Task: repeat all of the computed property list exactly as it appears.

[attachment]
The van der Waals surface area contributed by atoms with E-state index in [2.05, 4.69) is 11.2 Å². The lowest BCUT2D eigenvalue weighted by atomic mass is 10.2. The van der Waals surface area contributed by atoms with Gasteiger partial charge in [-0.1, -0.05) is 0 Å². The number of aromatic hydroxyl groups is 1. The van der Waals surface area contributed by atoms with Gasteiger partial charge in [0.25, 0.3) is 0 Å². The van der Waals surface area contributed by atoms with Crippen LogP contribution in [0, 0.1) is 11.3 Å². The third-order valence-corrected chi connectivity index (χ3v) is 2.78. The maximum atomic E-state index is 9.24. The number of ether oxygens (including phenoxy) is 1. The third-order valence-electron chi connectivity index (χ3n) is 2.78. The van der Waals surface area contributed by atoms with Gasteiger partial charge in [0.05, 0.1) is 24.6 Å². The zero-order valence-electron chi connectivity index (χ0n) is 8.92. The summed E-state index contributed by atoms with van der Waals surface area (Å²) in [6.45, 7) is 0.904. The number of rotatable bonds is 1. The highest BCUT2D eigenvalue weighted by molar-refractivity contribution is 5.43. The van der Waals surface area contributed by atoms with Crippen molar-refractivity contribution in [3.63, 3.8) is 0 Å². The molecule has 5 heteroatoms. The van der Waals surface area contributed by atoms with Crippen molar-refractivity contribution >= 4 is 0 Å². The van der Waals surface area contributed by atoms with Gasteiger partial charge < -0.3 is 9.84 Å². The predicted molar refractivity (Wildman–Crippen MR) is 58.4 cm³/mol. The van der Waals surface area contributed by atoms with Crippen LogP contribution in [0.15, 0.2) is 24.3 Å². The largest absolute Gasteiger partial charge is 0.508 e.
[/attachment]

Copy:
The van der Waals surface area contributed by atoms with E-state index in [2.05, 4.69) is 11.2 Å². The lowest BCUT2D eigenvalue weighted by atomic mass is 10.2. The van der Waals surface area contributed by atoms with Gasteiger partial charge in [-0.1, -0.05) is 0 Å². The number of aromatic hydroxyl groups is 1. The van der Waals surface area contributed by atoms with Gasteiger partial charge in [0.25, 0.3) is 0 Å². The van der Waals surface area contributed by atoms with Crippen LogP contribution in [0, 0.1) is 11.3 Å². The third-order valence-corrected chi connectivity index (χ3v) is 2.78. The maximum atomic E-state index is 9.24. The number of ether oxygens (including phenoxy) is 1. The third-order valence-electron chi connectivity index (χ3n) is 2.78. The van der Waals surface area contributed by atoms with Gasteiger partial charge in [0.05, 0.1) is 24.6 Å². The zero-order valence-electron chi connectivity index (χ0n) is 8.92. The summed E-state index contributed by atoms with van der Waals surface area (Å²) in [6.45, 7) is 0.904. The number of rotatable bonds is 1. The highest BCUT2D eigenvalue weighted by molar-refractivity contribution is 5.43. The van der Waals surface area contributed by atoms with Crippen molar-refractivity contribution in [3.63, 3.8) is 0 Å². The molecule has 5 heteroatoms. The van der Waals surface area contributed by atoms with Crippen molar-refractivity contribution >= 4 is 0 Å². The van der Waals surface area contributed by atoms with Gasteiger partial charge < -0.3 is 9.84 Å². The predicted molar refractivity (Wildman–Crippen MR) is 58.4 cm³/mol. The van der Waals surface area contributed by atoms with Crippen LogP contribution in [0.15, 0.2) is 24.3 Å². The largest absolute Gasteiger partial charge is 0.508 e.